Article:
Diabetes Terms of Endearment: Third Edition.
People living with and caring for diabetes have their own special language; it's a language that includes terms like "no-hitter" and "tsunami" that people without diabetes wouldn't understand, but those with it nod their heads and say "Yup. Same here." This dictionary is compiled from input from the fabulous diabetes community and is definitely a collaborative effort.
Bring on the dTOES (Diabetes Terms of Endearment): Third Edition!!
Two PWDs having the same A1C within the same week of endo appts
"Are You Unplugged?"
How to intimately ask if your partner has unhooked his/her pump site. A way of subtly asking if it's sexy time.
Baby Bear number
When your number is in target, or juuuuuust right
ex. “It's almost time for lunch, go ahead and do a stick. What'd you get? Hey, great, you're Baby Bear!”
The act or process of working out kinks in the basal rates
ex. “I was up half the night basaling.” or “We're skipping breakfast today because we're basaling.”
The belt of a PWD (person with diabetes) who has all their diabetic accoutrements worn about their waist. May include insulin pump, Dexcom receiver, and that grappling hook thing Batman uses to climb over buildings.
The oral version of the abbreviation "BG" (for "blood glucose")
ex. “I’m checking my beeg!”
A method of referring to diabetes technology instruments. These items are often found on the aforementioned "Bat Belt."
Food that is enticing enough that we'd take a ton insulin for it, despite any blood sugar results
ex. “That chocolate-covered cupcake looks bolus-worthy”
aka "Blood sugar brain," the fog, agitation that seems to last all day and affects everything after a bad low or high blood sugar
AAA Energizer pump batteries solely reserved for use in diabetes devices. A lack of Buddy Batteries may result in an incident of D-Postal.
Case of the Ms
When your continuous glucose monitor graph looks like giant M's. (Editor's note: M's or W's.)
Case of the Shakies
A low blood sugar episode that causes shakiness
aka "Crappy Diabetes Day", when your blood sugar goes from 43 mg/dl in the morning, to 37 mg/dl an hour later, to 243 mg/dl at noon, to 321 mg/dl at 3 pm, back to 54 mg/dl at dinner, plus you might have an occlusion as well just to top things off. See also: Gluco-coaster
The bolus given when a PWD consumes a copious amount of food to treat a low blood sugar
A cuter way to reference a blood sugar check.
ex. “Time to checka your blood, mommy?”
When you have to pull every single device out, from cell phone to CGMs, to figure out which one is beeping, buzzing, or just being a general pain in the arse. (It also applies to having to pull the same device out twice in 30 seconds)
One of those middle of the night lows where you can't remember what you ate or drank, or how much, as well as any conversations you had. Quite similar to someone's night who takes Ambien.
Term applied to people who just don’t "get" diabetes
The mother of a kid with diabetes, taking the disease on as their own. See also: Surrogate Pancreas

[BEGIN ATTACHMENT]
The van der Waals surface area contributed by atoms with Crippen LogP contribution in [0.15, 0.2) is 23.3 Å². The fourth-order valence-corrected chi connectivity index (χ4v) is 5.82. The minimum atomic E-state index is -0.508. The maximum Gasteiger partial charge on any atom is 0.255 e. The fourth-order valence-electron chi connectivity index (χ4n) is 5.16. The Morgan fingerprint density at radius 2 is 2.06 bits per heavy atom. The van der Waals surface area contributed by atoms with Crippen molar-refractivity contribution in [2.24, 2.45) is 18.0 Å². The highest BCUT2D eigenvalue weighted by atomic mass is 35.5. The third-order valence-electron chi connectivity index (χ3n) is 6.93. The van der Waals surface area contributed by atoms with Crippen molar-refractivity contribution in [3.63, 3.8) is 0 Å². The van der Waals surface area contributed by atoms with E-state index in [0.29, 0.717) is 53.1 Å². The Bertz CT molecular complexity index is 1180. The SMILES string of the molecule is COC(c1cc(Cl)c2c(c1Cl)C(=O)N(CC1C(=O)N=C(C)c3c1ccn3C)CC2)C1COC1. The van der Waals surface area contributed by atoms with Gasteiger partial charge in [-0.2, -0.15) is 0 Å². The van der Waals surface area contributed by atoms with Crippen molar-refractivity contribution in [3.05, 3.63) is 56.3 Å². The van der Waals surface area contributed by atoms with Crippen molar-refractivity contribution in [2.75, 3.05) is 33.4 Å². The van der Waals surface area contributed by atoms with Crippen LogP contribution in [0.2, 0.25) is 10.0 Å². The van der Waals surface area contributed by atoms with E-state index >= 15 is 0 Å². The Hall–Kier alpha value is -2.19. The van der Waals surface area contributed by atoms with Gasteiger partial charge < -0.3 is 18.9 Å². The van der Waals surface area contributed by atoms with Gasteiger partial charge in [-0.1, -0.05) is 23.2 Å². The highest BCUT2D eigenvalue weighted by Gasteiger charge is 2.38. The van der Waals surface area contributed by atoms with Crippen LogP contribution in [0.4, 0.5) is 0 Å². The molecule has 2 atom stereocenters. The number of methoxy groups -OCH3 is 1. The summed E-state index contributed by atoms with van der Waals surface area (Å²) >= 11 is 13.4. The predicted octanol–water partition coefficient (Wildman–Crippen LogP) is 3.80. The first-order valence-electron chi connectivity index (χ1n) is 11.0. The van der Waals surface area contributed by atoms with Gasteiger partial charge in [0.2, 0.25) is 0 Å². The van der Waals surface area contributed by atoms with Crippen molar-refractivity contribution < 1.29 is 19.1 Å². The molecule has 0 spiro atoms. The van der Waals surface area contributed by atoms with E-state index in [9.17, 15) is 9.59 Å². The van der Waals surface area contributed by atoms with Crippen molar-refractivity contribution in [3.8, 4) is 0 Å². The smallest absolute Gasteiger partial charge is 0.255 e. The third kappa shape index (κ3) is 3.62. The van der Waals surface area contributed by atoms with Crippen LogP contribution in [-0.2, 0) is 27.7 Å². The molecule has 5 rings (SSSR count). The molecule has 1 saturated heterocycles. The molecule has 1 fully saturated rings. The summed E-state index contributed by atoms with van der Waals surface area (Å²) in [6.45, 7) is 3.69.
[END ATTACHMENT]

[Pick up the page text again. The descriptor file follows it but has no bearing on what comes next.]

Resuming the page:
The act of lashing out as a result of societal misunderstandings of diabetes.
ex. "You can’t possibly understand how hard it is living with diabetes, so I’d advise you to step down before I start beating you with my pump and a fist full of glucose tabs."
A PWD who does something awesome that non-badasses think diabetes should stop them from doing (e.g. having babies, biking across the country, playing in the NFL). See also: most members of the DOC
The language of managing this madness! See also: all three editions of Diabetes Terms of Endearment
A real life friend who also happens to have diabetes, too
(can be an adjective, noun or verb) A prefix applied to any word when diabetes impacts said word. Examples include "diafail," "diawin," and "diabadass." Often found as Twitter hashtags and in the Clara Barton Camp dining hall conversations.
ex. "I can't believe I forgot to bolus for the seven pancakes I ate for breakfast ... diafail!"
Those diabetes-related secrets that you have never told anyone
The anniversary of your diagnoses date, (aka the time you stick it to diabetes no matter what the blood glucose number is. ex “We're having cake for dessert to celebrate your diaversary. You're 250? Then we'll just have to bolus extra.")
When a pump is hidden between a PWDs breasts, that moment of when it lights up and starts beeping, giving the chest area a look not unlike a disco ball. See also: Iron Man
aka "The D-Oh-Sh*t bag," the bag where a PWD carries around all of their emergency supplies (it goes everywhere) - extra infusion sets, insulin, extra strips, back up meter, juice, tabs, Glucagon, etc
When your continues glucose monitor graph has two down arrows, telling you you’re dropping fast
Double Rainbow Day
Means a line on the continuous glucose monitor that is inexplicably good and deserves ecstatic celebration. See also: What does it MEAN?
aka #dsma aka Diabetes Social Media Advocacy. Refers to a Twitter chat that takes place every Wednesday night at 9 pm ET, where members of the diabetes online community talk about diabetes lifestyle issues
When your pump is still lit up inside your shirt